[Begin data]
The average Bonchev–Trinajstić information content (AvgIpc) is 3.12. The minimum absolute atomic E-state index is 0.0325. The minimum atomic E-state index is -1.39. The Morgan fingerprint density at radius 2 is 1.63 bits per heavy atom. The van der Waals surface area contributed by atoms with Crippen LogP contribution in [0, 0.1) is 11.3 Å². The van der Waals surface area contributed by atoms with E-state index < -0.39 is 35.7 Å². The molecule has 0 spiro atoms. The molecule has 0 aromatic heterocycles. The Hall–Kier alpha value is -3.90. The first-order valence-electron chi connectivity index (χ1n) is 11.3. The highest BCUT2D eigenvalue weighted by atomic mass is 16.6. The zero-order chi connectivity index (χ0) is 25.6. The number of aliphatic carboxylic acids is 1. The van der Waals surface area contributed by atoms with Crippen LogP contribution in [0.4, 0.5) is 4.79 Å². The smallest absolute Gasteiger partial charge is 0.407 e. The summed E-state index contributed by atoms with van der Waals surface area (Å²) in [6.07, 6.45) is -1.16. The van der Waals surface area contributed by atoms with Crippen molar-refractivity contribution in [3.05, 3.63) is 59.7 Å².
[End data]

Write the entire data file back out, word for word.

The average Bonchev–Trinajstić information content (AvgIpc) is 3.12. The minimum absolute atomic E-state index is 0.0325. The minimum atomic E-state index is -1.39. The Morgan fingerprint density at radius 2 is 1.63 bits per heavy atom. The van der Waals surface area contributed by atoms with Crippen LogP contribution in [0, 0.1) is 11.3 Å². The van der Waals surface area contributed by atoms with E-state index < -0.39 is 35.7 Å². The molecule has 0 spiro atoms. The molecule has 0 aromatic heterocycles. The Hall–Kier alpha value is -3.90. The first-order valence-electron chi connectivity index (χ1n) is 11.3. The highest BCUT2D eigenvalue weighted by atomic mass is 16.6. The zero-order chi connectivity index (χ0) is 25.6. The number of aliphatic carboxylic acids is 1. The van der Waals surface area contributed by atoms with Crippen LogP contribution in [0.4, 0.5) is 4.79 Å². The smallest absolute Gasteiger partial charge is 0.407 e. The summed E-state index contributed by atoms with van der Waals surface area (Å²) in [6.07, 6.45) is -1.16. The van der Waals surface area contributed by atoms with Crippen molar-refractivity contribution in [3.05, 3.63) is 59.7 Å².